The whole notion of a minimum viable product stems from the fact that you don’t want to work away on ‘the next big thing’ only to launch it and find out that you’re the only one that thinks it’s worth any money. But there is some danger in getting something bare bones out.

Sometimes, though, a Minimal Viable Product turns into a Mediocre Value Proposition. A company might introduce a product in the marketplace. A few customers find it interesting (you can always find a few customers). Results fall short of expectations, but the company says, “Well, it’s just a minimal viable product for learning.” The company makes a few tweaks, scales up spending . . . and falls flat on its face.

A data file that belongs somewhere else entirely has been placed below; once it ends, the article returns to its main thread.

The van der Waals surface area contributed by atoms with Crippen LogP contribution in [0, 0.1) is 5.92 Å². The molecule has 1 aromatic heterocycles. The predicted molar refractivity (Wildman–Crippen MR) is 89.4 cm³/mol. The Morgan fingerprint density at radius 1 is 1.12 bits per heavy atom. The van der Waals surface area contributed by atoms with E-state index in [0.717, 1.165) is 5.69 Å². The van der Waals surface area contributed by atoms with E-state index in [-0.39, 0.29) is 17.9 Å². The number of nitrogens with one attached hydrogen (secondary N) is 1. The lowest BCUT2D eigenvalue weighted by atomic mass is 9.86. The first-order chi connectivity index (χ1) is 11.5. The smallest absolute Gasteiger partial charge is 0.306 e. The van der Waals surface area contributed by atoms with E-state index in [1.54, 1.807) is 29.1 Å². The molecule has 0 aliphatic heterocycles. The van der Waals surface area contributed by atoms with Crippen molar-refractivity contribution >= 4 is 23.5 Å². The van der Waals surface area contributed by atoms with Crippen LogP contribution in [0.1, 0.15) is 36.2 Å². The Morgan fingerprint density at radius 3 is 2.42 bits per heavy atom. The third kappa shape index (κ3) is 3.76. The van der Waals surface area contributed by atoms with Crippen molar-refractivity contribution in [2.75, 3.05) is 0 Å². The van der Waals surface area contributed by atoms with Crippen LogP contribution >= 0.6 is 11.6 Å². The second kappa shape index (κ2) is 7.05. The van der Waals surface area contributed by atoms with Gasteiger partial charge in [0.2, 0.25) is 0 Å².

It’s certainly a hard balance to work out, when is the product good enough to let it start earning money? No matter what decision you make it’s likely that someone will think you launched too early because you don’t have feature X.

My plan is to bring some beta testers in early, beta testers that are my possible clients. In theory I can get them using it and get some feedback on the product before I’m charging for it. I’m also very lucky to have a local ruby meetup to show off the product to during development and get decent feedback on it without fear of someone stealing the idea.